How to Select a Senior Friendly Apartment
When the time comes to look for senior housing, so many options are available, from independent care to assisted living, from affordable to luxury apartments.
Reasons for moving to senior-friendly apartments vary and can include going through a divorce, becoming financially unable to continue making payments on a mortgage, death or relocation of relatives or friends, needing emotional support, desiring more close-to-home social activities, selling a home to free up equity or just a desire to be rid of the daily chores of home and garden maintenance.
If you feel a bit overwhelmed by all the options, just learning what all of your choices are can help you decide what the right senior apartment is for you or a loved one. Here are the main things you need to consider for moving into a senior-friendly apartment:
Often, senior apartments aren’t just targeting the demographic, but limited in who can live there. In general, you’ll find two different age restrictions:
- 55 and up: For these, 80% of the apartments in the building must have at least one occupant 55 or older. There can be someone in those apartments under 55, and the other 20% of the units can be rented out to anyone.
- 62 and up: These are far stricter. All residents must be 62 or older, without exceptions.
These communities usually have a wide range of recreational and social activities and are designed for independent seniors who can live on their own but want to be part of a community. They offer little or no health services, such as on-site pharmacies or nursing care, but often have a variety of services on the campus, such as laundry facilities, transportation or cafeterias. Some of these villages have age restrictions (typically 55-plus), and some don’t. Some independent living complexes have constant planned events, such as socials, group outings and exercise classes, and others offer minimal activities.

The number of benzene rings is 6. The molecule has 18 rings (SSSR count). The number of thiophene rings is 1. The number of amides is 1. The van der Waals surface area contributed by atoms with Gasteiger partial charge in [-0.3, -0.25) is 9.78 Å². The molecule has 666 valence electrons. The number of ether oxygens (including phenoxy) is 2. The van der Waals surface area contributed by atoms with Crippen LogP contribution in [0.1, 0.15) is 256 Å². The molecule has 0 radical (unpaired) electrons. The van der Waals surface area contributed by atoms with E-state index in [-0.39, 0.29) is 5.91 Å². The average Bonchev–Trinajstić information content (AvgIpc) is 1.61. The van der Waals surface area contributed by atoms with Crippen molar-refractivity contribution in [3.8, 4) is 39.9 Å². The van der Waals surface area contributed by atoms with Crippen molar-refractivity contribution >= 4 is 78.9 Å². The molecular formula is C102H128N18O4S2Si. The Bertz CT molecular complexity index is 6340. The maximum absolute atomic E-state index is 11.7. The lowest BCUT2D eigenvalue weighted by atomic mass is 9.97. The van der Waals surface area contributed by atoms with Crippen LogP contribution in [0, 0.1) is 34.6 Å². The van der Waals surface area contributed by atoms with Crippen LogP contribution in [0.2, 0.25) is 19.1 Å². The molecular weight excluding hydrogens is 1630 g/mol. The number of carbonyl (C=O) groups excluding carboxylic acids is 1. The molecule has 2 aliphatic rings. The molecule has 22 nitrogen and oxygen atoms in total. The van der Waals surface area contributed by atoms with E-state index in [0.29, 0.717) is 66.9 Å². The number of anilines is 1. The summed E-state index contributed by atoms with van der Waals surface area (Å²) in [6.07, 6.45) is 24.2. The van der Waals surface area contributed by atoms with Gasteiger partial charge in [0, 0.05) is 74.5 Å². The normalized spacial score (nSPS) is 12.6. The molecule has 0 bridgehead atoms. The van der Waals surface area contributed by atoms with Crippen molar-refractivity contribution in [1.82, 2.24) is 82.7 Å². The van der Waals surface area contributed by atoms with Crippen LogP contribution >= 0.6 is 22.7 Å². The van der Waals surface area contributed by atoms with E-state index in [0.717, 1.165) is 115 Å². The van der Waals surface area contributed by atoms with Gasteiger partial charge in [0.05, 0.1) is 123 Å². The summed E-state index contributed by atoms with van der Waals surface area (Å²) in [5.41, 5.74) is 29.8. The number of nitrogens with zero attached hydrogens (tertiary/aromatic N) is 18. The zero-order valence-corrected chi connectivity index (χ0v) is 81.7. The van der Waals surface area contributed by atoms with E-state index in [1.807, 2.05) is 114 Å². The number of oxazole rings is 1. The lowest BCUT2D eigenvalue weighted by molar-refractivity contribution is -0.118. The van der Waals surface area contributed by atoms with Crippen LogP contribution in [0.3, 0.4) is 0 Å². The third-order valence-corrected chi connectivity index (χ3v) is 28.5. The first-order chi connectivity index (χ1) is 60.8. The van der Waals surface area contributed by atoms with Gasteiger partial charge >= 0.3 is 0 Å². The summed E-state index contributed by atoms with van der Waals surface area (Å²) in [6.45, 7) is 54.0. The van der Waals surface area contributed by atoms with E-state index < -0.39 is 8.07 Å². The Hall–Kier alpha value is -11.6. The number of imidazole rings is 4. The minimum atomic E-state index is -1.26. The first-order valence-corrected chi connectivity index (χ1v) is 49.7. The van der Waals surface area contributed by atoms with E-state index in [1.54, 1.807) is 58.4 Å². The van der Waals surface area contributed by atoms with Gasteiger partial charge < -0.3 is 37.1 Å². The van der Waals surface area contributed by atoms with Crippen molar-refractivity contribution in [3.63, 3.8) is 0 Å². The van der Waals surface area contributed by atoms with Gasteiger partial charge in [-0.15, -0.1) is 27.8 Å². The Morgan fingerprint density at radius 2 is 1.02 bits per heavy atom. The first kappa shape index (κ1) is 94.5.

The good news of there being such variety is that you can find whatever you’re looking for. Want a quiet retirement? Find a community without a lot of activities. Want non-stop activities? You can find that. Looking to sell your car? Find a place you can easily walk or get a bus to wherever you need to go. If your health is generally good, an independent living apartment can offer anything you’d want.
These stop short of being nursing homes while still combining housing and healthcare. If you or a loved one has trouble with daily living, like bathing, grooming, or medication, but is still able to mostly function day to day, this might be the right choice. They also often include meals, housekeeping, and laundry services, meaning that you have to worry about far fewer chores.
Of special note is looking for assistance with medications. There are different regulations by state, so what assistance they can provide will vary greatly. If you are generally healthy but only require assistance with routine daily activities, assisted living communities are ideal for you.
Paying for it
All of this comes with a cost, and senior living can add up to be expensive. If you don’t have a lot of money, there are some options to help. Outside of the general Section 8 housing, there are some programs that help with housing specifically for seniors. There’s Section 202, which is specifically to help build housing for the elderly with low incomes. There’s also Section 811, which while not specifically for seniors provides for housing for people with disabilities. If you’re having trouble affording senior living, check to see if you’re eligible for either of these programs, which can help greatly.